“It never occurred to me that people of color were this involved in this sport,” says Wylie, who did her scuba training in Atlanta with the president of the National Association of Black Divers. Wylie covered the cost of her training through a Fund for Teachers fellowship.
When she realized the nonprofit had a youth program, Wylie saw how it tied into her curriculum on marine biology. She began formulating a plan to get her students involved.
Wylie says that in landlocked Hazlehurst, her students will take their own Youth Diving With a Purpose scuba training in pools and then hopefully during visits to the coast. When everyone is ready to go on dives next year, there will be two-day trips to explore sites like shipwrecks, coral reefs and rock quarries.
Beyond diving, Wylie is collaborating with the National Association of Black Divers to develop culturally relevant curriculum for their trainings一and she’s got materials in the works for her own classes. She is already operating her own small nonprofit called STEMSouth that aims to break down stereotypes around those who deserve a place in the sciences.
“In textbooks, on posters, there are very few people who look like me,” Wylie says. “It doesn’t mean we should exclude the people who are already represented. The rest of us want to be seen and represented, as well. One of my goals working on this curriculum is for it to look like people in the community.”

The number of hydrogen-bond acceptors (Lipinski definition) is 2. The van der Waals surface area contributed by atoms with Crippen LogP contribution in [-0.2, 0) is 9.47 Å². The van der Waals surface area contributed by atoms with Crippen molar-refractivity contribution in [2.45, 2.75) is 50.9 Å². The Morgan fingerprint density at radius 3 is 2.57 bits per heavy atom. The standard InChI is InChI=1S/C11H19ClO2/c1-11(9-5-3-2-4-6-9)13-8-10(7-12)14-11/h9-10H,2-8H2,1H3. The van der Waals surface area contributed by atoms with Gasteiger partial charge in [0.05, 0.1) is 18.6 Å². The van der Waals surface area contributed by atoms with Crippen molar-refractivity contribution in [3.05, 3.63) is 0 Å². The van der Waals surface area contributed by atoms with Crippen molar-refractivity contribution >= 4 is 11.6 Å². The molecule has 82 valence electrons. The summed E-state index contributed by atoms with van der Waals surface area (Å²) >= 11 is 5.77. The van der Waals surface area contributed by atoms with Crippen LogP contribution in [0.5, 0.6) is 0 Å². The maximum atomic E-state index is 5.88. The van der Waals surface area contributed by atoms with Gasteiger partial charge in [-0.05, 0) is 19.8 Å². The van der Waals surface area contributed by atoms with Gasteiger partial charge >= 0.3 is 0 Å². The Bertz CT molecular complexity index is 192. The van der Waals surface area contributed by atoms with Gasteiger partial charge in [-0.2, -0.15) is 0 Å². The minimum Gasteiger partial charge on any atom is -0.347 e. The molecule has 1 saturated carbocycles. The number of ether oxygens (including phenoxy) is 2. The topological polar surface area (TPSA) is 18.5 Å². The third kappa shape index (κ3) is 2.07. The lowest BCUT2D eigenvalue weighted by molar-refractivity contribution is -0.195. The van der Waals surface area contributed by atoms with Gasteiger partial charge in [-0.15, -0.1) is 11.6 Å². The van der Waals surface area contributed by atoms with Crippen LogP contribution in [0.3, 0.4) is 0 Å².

A Better Experience
Wylie’s own negative experiences in science classes fuel her drive to help her students realize that they can enjoy the subject一or, at the very least, succeed in the sciences even if they don’t love it.
It wasn’t lost on a high school-aged Wylie, who grew up in Denver, that she as a Black student was singled out for microaggressions from teachers that were “extremely repulsive.” Like one instructor who joked daily that Wylie appeared to be under the influence in class.
“It was comments about my intellect, said in jest, but I had a major disdain for biology,” she recalls.
Wylie got the last word, quite literally, with one of her teachers. After graduating from college, she went back to her high school to share the news. He seemed excited to see her, despite the demeaning comments he made while she was his student.
“I said, ‘I’m working as a chemical technician in Thousand Oaks, Calif., I got my degree in chemistry, and I make more money than you do,’ and that was the end of the discussion,” Wylie recalls. “I felt the need to say, ‘You thought I was stupid, and I’m not.’”
It wasn’t the smartest decision in retrospect, she admits, as Wylie later became a substitute teacher at the school. They never became permanent colleagues, but Wylie says it all worked out when got a full-time job at a different school where she had close mentors.
“God will allow doors to close so you can walk though your appropriate door,” she says.
Ultimately, Wylie says she wants to teach her students that they shouldn’t box themselves in based on others’ expectations.
“Make your own box. What I’m learning as an adult is that the 101 things I’m interested in converge into the perfect job,” Wylie says. “If I let other people define me, I wouldn’t be where I am. As educators, we have to keep that in mind.”